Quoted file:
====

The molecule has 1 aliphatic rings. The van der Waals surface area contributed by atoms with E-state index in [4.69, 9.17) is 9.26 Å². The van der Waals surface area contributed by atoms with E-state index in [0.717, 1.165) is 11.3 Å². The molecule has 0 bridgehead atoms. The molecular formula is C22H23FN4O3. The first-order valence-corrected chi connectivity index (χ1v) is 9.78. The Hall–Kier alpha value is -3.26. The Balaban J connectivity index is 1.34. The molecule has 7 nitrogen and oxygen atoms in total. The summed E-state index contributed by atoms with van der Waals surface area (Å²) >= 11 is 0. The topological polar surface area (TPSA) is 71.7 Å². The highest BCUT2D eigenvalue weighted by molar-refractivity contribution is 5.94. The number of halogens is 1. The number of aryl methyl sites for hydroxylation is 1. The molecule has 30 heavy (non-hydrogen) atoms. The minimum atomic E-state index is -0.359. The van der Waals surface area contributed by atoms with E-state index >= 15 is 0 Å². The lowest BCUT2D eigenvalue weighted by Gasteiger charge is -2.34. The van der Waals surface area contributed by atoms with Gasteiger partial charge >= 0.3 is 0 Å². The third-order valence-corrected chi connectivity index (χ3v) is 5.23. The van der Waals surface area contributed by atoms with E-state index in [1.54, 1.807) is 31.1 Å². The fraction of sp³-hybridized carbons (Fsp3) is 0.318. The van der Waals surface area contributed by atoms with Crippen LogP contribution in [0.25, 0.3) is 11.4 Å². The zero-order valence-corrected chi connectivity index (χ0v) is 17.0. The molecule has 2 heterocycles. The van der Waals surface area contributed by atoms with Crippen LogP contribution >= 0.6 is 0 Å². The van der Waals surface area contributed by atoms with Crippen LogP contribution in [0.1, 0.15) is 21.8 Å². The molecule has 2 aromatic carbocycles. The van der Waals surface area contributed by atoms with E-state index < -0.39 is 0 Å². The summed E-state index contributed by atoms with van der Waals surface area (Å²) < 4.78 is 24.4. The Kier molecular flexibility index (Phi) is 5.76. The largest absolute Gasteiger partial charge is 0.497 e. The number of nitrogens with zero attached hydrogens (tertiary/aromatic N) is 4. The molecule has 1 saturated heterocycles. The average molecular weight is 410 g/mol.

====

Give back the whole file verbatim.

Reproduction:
The molecule has 1 aliphatic rings. The van der Waals surface area contributed by atoms with E-state index in [4.69, 9.17) is 9.26 Å². The van der Waals surface area contributed by atoms with E-state index in [0.717, 1.165) is 11.3 Å². The molecule has 0 bridgehead atoms. The molecular formula is C22H23FN4O3. The first-order valence-corrected chi connectivity index (χ1v) is 9.78. The Hall–Kier alpha value is -3.26. The Balaban J connectivity index is 1.34. The molecule has 7 nitrogen and oxygen atoms in total. The summed E-state index contributed by atoms with van der Waals surface area (Å²) >= 11 is 0. The topological polar surface area (TPSA) is 71.7 Å². The highest BCUT2D eigenvalue weighted by molar-refractivity contribution is 5.94. The number of halogens is 1. The number of aryl methyl sites for hydroxylation is 1. The molecule has 30 heavy (non-hydrogen) atoms. The minimum atomic E-state index is -0.359. The van der Waals surface area contributed by atoms with E-state index >= 15 is 0 Å². The lowest BCUT2D eigenvalue weighted by Gasteiger charge is -2.34. The van der Waals surface area contributed by atoms with Gasteiger partial charge >= 0.3 is 0 Å². The third-order valence-corrected chi connectivity index (χ3v) is 5.23. The van der Waals surface area contributed by atoms with E-state index in [1.54, 1.807) is 31.1 Å². The fraction of sp³-hybridized carbons (Fsp3) is 0.318. The van der Waals surface area contributed by atoms with Crippen LogP contribution in [0.25, 0.3) is 11.4 Å². The zero-order valence-corrected chi connectivity index (χ0v) is 17.0. The molecule has 2 heterocycles. The van der Waals surface area contributed by atoms with Crippen LogP contribution >= 0.6 is 0 Å². The van der Waals surface area contributed by atoms with Crippen LogP contribution in [0.1, 0.15) is 21.8 Å². The molecule has 2 aromatic carbocycles. The van der Waals surface area contributed by atoms with E-state index < -0.39 is 0 Å². The summed E-state index contributed by atoms with van der Waals surface area (Å²) < 4.78 is 24.4. The Kier molecular flexibility index (Phi) is 5.76. The largest absolute Gasteiger partial charge is 0.497 e. The number of nitrogens with zero attached hydrogens (tertiary/aromatic N) is 4. The molecule has 1 saturated heterocycles. The average molecular weight is 410 g/mol.